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Recommendations

Recommendations

  • Doug DeVita:
    7 Jun. 2021
    Darkly atmospheric, rich in period detail, and intensely gripping from its first lines, by telling Nellie Bly’s story through the eyes and point of view of Anne Neville, an inmate in a mental institution, Mark Loewenstern creates an immediacy and sense of horror that creeps up on you and is hard to shake long after having read the play. Dynamite roles for women help make this an excellent, provocative work, and one I’d love to see staged.
  • Jerry Polner:
    10 May. 2021
    In this shattering dramatization, reporter Nellie Bly goes undercover to expose the cruel mistreatment of women at the insane asylum on Blackwell’s Island, New York City in 1887. Nellie befriends a woman named Anne, who is worn down but wrongly committed and has no one left to save her. The story of the asylum is told through Anne’s eyes – how every working woman is just one job, one accident, or one marriage away from being branded insane and locked away forever. Near Nellie Bly is a brutal, beautifully written shot of truth.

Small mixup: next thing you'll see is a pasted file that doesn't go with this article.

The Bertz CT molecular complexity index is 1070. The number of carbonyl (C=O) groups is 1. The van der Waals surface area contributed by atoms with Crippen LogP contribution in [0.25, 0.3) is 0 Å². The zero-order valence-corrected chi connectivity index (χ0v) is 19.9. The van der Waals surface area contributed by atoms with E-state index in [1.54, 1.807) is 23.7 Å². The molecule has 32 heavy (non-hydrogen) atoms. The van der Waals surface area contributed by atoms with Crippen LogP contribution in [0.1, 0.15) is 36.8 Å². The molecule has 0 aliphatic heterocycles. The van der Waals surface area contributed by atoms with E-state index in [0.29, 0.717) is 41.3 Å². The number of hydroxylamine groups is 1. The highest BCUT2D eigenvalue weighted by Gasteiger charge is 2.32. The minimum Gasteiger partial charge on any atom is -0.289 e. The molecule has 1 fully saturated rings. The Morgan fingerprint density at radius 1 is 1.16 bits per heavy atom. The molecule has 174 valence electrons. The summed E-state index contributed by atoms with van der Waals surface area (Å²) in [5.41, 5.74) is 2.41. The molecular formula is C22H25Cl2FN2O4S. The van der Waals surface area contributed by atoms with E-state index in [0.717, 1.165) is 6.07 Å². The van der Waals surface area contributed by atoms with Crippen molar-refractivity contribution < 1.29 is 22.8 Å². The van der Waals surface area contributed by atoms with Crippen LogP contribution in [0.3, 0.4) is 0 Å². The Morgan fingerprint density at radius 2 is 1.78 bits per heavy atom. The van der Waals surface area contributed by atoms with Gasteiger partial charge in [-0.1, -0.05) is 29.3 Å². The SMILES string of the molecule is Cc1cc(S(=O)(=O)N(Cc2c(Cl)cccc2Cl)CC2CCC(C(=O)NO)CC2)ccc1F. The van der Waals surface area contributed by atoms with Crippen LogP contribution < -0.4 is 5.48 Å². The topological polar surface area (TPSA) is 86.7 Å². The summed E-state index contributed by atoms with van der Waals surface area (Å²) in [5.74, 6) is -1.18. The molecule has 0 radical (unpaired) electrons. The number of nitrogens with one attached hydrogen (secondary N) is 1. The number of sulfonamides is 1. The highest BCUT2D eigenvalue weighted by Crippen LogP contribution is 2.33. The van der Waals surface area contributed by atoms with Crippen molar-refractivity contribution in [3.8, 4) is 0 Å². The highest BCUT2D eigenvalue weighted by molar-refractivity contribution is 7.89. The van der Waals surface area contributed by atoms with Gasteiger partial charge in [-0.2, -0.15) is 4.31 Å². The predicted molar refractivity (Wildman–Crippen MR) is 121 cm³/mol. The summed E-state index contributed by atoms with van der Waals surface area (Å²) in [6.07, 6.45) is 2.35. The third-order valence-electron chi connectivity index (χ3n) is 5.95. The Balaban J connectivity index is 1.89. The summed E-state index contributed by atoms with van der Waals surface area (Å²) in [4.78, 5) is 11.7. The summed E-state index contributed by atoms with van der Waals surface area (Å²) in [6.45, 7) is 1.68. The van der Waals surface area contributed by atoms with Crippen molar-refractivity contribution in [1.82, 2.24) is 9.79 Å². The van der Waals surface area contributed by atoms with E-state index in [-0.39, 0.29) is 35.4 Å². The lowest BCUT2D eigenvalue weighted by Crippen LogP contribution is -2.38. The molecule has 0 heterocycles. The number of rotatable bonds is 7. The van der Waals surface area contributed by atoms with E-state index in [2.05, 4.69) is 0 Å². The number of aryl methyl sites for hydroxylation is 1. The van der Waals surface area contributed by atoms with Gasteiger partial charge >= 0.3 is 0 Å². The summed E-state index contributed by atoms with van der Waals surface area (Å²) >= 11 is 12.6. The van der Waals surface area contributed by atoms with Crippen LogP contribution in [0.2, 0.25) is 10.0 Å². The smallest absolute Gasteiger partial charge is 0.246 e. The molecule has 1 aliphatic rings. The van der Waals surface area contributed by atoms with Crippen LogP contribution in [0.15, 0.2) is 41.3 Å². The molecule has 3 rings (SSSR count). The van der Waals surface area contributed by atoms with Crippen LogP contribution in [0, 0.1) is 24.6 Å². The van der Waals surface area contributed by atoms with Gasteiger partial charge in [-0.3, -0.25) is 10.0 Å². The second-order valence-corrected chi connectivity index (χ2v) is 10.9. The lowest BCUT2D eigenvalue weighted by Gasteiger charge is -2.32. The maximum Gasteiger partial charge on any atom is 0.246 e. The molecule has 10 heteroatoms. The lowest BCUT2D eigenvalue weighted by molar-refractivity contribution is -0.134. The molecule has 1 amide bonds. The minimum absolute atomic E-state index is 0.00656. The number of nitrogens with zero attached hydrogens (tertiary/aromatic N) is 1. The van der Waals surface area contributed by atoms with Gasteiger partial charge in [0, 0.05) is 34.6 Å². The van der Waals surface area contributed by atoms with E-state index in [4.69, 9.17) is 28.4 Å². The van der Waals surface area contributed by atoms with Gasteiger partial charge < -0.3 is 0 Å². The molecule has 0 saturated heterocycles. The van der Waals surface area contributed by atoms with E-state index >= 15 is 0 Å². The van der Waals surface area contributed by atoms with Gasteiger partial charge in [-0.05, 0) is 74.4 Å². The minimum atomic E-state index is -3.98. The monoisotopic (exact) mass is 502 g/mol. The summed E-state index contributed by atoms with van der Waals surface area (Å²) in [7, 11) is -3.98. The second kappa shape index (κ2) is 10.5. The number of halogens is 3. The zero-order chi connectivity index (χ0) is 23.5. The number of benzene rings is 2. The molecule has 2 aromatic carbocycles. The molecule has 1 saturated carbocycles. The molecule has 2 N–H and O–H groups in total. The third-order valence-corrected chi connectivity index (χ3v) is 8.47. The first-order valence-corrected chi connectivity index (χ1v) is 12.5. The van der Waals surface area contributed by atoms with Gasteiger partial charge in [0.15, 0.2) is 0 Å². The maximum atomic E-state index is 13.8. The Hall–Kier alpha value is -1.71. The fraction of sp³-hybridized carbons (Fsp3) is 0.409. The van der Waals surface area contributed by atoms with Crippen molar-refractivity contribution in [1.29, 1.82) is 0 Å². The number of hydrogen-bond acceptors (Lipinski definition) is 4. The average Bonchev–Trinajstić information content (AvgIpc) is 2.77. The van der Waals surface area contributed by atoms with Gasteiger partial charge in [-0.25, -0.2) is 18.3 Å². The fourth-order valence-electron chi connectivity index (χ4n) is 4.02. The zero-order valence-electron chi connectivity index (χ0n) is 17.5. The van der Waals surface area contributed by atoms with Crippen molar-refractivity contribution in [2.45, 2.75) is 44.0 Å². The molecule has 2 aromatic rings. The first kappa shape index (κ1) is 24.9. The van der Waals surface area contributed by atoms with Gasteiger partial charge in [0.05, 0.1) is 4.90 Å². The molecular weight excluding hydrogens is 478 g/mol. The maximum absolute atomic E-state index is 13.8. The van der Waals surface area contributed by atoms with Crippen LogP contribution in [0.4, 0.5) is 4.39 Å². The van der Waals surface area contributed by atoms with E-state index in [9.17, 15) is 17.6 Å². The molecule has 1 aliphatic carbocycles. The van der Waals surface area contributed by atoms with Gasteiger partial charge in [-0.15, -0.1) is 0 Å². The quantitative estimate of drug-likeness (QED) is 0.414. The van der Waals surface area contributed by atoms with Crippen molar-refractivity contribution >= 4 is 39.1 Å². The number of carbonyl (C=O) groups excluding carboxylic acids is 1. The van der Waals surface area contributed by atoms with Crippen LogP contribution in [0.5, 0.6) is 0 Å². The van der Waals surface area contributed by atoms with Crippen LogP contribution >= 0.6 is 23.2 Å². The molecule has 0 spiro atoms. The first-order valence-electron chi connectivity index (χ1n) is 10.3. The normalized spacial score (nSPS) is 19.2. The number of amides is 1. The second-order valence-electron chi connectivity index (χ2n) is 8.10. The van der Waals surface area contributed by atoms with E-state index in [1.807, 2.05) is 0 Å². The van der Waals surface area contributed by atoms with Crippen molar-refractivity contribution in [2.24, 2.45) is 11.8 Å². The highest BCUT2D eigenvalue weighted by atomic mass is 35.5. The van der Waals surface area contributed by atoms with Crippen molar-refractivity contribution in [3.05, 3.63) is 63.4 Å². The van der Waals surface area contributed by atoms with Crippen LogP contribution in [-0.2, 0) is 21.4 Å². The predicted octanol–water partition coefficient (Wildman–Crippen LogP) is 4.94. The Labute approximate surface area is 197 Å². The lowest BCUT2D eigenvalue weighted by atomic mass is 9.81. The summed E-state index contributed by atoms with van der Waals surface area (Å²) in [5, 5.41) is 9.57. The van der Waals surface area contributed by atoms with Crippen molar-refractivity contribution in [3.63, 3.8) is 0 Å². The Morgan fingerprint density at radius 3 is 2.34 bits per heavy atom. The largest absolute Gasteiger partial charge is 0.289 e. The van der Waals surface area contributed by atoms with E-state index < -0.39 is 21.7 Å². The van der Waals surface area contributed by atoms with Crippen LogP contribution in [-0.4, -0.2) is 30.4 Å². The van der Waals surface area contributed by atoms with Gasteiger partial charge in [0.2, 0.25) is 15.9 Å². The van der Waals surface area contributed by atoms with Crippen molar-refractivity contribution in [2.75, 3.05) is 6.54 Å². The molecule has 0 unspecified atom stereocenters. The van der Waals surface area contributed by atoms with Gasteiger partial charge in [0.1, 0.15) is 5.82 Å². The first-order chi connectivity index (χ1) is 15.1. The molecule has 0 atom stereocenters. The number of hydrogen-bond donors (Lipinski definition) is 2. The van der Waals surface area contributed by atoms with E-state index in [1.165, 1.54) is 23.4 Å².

• Duncan Pflaster:
    22 Oct. 2020
    A moving and interesting adaptation of Nellie Bly's story, Loewenstern delves deeply into proto-feminist ideas and notions and not only tells the story of Nellie's investigation into Blackwell's Island Insane Asylum, also draws a vivid picture of the abuses perpetrated upon those women incarcerated there.
  • Jennifer O'Grady:
    11 Jan. 2020
    Terrific, theatrical play about a forgotten woman and a famous one. I would love to see this staged.
  • Rich Rubin:
    16 Sep. 2019
    A bold and thrilling work of theater -- multilayered, cinematic and extremely powerful. In addition to presenting the fascinating, nineteenth century story of Anne Neville and Nellie Bly, the play's time-shifting structure touches on both the distant past and the distant future. It's a wild ride, but we know from the start that we're in the hands of a master playwright. Highly recommended!
  • Scott Sickles:
    11 Oct. 2018
    The choice to tell the tale of Nelly Bly's stay in an Blackwell's from the point of view of another patient somehow gives the story even more power. Anne Neville is not a well woman: fragile, possibly delusional, trapped, and enraged, we truly get the sense of the hell the mentally ill endure from both their afflictions and their so called treatment. It's a tour de force role in a striking and daringly imaginative play.